Disciplined prayer and reflection on your life and leadership are not luxuries.
A few years ago researchers at Stanford investigated how college students multitasked. They assumed they did it much more effectively than older adults. The researchers expected to find highly toned cognitive abilities that allowed effective multitasking. What they actually found was that the more people multitasked, the worse at it they were. They were worse at identifying relevant information, more distractible, and more disorganized. They even became worse at what multitasking is supposed to help with: switching tasks seamlessly. Multitasking, they concluded, impairs one’s ability to think reflectively. Such reflection is about thinking long enough on a topic to weigh a number of ideas. That can’t be done in 30-second bytes while also updating a Facebook page, changing the playlist on an iPod, or watching the latest cute cat video on YouTube.
I think leadership in our churches suffers, if not from multitasking itself, certainly from the spirit of multitasking. Like Martha in Luke 10:41-42a (“Martha, Martha, you are worried and distracted by many things; there is need of only one thing. Mary has chosen the better part.”), we become so distracted by the busyness of leadership that we do not make the time to think reflectively and prayerfully on our life and actions. It is not that we do not have the time. Of course we do. It is that we often lack the courage to live into such a direct, prayerful, and reflective relationship with God.
In her new book, “In Your Holy Spirit,” Michelle Heyne addresses the five traditional spiritual practices (Weekly Eucharist, Daily Prayer, Reflection, Community and Service). Her chapter on reflection is the one I found most valuable because it is the one practice we often neglect in our multitasked, Blackberried, and instant-messaged culture. Heyne challenges us to have the courage to live, act, and pray differently.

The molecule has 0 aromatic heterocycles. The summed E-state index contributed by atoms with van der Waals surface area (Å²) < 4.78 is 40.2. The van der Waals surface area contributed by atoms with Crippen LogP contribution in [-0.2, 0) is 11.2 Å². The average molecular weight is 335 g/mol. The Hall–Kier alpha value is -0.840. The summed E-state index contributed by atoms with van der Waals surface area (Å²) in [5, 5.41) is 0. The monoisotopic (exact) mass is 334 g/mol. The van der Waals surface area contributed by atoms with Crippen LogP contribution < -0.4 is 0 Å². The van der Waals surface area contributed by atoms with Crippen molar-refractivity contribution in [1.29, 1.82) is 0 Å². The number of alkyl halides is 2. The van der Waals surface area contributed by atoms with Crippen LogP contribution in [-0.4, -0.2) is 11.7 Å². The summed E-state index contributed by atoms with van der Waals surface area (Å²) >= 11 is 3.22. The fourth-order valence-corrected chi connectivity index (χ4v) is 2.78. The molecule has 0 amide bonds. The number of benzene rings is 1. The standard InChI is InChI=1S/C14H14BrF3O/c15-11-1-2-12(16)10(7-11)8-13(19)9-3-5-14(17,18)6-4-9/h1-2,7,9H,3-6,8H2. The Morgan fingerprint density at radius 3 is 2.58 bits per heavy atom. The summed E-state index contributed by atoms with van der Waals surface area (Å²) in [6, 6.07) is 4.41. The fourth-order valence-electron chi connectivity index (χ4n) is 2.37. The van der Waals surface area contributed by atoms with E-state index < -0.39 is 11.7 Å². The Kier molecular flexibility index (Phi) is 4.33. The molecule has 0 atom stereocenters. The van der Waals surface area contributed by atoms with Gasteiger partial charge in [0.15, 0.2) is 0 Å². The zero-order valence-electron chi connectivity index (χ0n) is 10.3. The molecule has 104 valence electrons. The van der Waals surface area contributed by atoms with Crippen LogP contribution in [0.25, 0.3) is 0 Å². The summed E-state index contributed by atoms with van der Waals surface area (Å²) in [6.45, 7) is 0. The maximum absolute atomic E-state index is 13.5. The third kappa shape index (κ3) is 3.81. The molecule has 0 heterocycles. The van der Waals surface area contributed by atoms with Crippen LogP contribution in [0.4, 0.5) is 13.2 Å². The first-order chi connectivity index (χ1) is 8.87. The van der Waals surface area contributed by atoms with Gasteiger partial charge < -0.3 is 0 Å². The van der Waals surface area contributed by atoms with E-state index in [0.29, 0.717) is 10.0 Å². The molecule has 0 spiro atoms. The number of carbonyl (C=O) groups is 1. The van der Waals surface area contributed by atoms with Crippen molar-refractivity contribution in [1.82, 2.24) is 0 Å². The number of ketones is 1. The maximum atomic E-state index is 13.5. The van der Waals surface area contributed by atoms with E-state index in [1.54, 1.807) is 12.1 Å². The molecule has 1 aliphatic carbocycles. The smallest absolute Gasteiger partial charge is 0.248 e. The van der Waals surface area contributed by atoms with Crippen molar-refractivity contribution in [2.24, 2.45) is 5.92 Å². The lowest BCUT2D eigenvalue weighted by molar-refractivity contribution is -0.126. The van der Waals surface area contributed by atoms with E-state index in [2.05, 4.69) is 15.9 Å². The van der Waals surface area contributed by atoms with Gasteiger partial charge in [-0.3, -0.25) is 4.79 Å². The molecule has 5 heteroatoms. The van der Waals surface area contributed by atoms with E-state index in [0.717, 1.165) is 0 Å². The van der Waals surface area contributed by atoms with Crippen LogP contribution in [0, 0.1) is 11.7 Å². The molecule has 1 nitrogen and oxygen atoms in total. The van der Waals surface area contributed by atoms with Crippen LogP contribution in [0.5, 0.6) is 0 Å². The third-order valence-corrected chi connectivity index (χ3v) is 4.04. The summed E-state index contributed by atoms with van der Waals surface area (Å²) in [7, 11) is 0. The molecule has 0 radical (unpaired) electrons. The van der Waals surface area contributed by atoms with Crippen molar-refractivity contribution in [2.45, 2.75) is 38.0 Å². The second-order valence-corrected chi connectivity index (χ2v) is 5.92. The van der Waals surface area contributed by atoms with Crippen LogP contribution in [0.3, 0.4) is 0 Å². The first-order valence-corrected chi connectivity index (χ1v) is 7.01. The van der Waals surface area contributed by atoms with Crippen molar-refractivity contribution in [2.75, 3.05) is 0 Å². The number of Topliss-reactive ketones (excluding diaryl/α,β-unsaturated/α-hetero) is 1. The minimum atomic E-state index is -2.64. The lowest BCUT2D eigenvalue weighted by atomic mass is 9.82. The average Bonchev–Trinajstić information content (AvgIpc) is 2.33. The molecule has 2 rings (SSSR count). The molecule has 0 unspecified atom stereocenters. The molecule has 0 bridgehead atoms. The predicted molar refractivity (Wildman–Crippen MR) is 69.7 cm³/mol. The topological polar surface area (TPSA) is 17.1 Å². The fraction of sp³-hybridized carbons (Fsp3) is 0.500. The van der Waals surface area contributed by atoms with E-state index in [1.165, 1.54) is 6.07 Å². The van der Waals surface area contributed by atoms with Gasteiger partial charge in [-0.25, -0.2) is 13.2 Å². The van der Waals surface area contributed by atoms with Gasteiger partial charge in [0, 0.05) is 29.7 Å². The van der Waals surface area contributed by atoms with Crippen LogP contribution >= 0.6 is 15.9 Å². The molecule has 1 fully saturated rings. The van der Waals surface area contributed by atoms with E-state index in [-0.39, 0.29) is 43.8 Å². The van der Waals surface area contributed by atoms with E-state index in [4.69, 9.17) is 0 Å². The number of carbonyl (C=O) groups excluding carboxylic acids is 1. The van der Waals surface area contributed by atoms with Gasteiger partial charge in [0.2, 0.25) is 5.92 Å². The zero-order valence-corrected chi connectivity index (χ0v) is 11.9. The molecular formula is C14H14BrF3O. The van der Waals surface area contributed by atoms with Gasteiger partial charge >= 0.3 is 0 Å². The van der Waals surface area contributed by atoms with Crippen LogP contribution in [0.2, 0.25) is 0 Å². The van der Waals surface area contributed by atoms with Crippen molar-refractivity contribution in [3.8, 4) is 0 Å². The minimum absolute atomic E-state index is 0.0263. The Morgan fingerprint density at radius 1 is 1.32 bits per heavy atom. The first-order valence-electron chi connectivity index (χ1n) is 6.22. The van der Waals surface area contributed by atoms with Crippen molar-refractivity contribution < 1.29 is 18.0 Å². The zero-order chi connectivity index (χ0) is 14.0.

As leaders of the church, we need to step back, gain perspective, listen to others, and spend time in solitude so we can think reflectively and prayerfully. Such reflective time is a necessary precursor to right actions. We must be able to think and see clearly before we can lead and act faithfully. In Mark 8:23-25, we read, “Jesus laid hands on the blind man and asked: ‘Can you see anything?’ And the man looked up and said, ‘I can see people, but they look like trees walking.’ Then Jesus laid his hands on his eyes again; and he looked intently and his sight was restored, and he saw everything clearly.”
When we do not make the time for solitude so we can think reflectively and prayerfully, we often end up seeing “trees walking” and not the people, things, and circumstances of our lives that truly matter. Like with the blind man in the gospel, we need more time for Jesus to work on us, for the needed time to listen to the Holy Spirit in our daily prayers and in the prayers of our community. So, make the time for prayer and disciplined reflection on your life and leadership. It is not a luxury for when time allows. It is a necessity for which we must make time.
Scott Benhase is the Episcopal Bishop of the Diocese of Georgia.